Hamish Prince, a post-graduate student in the School of Geography at the University of Otago, has put together a musical interpretation of the ‘Millennial-scale pulsebeat of glaciation in the Southern Alps of New Zealand’ (Strand et al., 2019).
This lets you listen to the (asynchronous) relationship between cold periods in the Northern and Southern hemisphere over the last 50,000 years.
In a review of Strand et al., 2019, it was suggested that if North Atlantic cold periods were a jazz rhythm, New Zealand’s glaciers accent the back beat. To explore the potential ‘anti-phased timing’ Hamish created a drum beat using the timing of both events, ordered from oldest to most recent. The timing of Northern Hemisphere cold periods were standardized and used to define the bars in the music. The position of New Zealand glacier advances were then placed in the music relative to these. A four bar rhythm appeared from the data and from this Hamish wrote a short composition. This lets you listen to the (asynchronous) relationship between cold periods in the Northern and Southern hemisphere from the last 50,000 years.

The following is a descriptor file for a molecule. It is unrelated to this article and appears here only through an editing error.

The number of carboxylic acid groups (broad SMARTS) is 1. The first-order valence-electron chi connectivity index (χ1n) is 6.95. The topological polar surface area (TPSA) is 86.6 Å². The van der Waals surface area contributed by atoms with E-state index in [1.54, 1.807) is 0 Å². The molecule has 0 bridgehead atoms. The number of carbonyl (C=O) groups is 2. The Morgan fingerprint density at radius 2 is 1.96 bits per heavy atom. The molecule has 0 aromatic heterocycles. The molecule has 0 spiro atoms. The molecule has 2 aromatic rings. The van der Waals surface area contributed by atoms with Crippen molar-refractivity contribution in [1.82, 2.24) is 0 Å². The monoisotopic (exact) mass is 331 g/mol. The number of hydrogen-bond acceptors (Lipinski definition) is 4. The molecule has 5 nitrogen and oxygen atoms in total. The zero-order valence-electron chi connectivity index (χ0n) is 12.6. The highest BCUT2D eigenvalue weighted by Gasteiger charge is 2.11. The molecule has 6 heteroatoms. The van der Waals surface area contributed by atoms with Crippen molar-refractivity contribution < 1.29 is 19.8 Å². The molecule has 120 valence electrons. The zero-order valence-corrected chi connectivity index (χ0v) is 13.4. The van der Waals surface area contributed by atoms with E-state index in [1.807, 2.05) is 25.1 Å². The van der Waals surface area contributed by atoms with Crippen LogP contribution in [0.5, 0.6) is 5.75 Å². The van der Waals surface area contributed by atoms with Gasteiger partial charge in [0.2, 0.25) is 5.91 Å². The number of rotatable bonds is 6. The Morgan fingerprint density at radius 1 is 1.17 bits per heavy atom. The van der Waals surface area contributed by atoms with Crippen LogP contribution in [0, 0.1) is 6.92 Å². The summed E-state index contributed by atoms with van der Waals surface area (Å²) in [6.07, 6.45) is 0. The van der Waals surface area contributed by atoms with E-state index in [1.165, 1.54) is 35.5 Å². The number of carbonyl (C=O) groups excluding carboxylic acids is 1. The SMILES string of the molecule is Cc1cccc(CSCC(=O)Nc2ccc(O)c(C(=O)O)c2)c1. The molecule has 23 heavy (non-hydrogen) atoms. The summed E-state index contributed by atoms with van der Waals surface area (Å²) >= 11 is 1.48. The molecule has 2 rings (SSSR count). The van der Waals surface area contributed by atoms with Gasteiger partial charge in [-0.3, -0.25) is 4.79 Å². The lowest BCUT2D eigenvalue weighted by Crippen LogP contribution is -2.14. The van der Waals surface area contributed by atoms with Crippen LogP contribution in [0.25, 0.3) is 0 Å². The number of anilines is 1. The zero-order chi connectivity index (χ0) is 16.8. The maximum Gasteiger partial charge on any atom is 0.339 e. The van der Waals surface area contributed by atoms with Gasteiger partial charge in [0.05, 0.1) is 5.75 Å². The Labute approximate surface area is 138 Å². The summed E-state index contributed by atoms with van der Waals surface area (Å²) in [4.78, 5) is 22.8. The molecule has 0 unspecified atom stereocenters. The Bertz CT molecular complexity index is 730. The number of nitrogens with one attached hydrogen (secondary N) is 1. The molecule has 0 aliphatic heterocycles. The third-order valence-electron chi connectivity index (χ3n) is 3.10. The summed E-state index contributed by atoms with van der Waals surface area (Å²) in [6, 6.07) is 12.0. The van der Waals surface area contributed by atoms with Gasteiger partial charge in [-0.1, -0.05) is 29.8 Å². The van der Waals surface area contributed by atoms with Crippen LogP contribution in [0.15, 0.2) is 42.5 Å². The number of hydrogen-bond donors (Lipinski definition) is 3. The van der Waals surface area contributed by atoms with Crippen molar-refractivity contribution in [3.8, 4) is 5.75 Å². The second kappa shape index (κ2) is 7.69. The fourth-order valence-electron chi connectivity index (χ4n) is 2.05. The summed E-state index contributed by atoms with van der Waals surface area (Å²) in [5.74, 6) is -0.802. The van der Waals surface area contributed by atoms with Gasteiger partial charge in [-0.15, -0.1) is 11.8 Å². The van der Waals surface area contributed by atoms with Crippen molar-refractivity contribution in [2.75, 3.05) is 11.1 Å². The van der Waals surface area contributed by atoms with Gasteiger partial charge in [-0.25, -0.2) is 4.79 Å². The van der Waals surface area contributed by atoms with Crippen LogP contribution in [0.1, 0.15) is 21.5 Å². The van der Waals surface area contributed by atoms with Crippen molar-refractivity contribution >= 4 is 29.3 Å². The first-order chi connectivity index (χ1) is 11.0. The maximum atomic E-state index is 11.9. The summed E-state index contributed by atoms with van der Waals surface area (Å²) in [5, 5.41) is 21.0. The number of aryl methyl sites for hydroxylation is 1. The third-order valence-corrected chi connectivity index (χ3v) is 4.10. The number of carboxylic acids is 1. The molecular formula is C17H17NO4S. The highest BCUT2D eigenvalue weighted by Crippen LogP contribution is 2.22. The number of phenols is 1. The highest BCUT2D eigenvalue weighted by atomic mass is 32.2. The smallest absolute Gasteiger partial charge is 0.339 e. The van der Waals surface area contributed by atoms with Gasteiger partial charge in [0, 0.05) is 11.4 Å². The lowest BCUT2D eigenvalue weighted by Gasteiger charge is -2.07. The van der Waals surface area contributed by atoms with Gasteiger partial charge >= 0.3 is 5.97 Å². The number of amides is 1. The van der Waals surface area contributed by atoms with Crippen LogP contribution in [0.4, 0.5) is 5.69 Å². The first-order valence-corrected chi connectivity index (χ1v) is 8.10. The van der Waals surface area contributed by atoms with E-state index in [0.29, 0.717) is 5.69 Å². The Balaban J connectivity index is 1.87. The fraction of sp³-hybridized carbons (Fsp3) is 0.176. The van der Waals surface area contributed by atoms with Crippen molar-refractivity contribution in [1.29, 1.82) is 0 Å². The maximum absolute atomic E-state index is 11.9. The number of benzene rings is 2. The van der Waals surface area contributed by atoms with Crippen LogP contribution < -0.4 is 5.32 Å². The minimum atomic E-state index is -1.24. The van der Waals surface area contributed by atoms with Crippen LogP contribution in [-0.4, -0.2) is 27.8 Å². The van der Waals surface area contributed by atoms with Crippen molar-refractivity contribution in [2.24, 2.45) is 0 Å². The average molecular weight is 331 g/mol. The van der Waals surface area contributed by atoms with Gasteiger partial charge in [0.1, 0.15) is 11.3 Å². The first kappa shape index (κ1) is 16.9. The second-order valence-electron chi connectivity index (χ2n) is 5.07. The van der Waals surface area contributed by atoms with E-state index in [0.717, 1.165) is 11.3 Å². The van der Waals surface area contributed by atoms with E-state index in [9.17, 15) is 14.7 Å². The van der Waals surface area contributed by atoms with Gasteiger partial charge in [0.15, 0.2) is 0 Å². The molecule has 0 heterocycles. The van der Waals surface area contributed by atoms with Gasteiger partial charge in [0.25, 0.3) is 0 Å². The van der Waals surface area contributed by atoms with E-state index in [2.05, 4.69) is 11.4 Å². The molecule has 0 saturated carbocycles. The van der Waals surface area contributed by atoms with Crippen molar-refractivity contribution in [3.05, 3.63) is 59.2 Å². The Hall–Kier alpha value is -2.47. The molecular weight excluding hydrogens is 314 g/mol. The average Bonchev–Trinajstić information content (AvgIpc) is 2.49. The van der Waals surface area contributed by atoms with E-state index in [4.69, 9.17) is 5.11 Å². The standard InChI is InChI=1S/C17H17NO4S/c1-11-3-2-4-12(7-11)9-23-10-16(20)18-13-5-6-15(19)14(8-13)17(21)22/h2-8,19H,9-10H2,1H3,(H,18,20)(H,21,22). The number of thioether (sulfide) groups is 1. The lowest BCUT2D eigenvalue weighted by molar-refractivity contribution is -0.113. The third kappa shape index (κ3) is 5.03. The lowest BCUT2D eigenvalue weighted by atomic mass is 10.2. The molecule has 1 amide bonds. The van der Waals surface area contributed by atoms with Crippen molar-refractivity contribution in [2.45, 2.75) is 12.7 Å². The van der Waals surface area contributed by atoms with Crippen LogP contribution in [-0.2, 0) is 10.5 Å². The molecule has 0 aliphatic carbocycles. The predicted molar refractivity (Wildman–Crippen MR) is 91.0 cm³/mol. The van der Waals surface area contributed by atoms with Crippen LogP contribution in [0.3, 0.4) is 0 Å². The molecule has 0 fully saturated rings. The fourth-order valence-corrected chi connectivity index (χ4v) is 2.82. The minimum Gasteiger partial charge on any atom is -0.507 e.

Such link in the rhythm of the North Atlantic cold periods and the Lake Pukaki moraine dates suggest some sort of a connection between New Zealand and Northern Hemisphere glacial fluctuations over the last 50,000 years.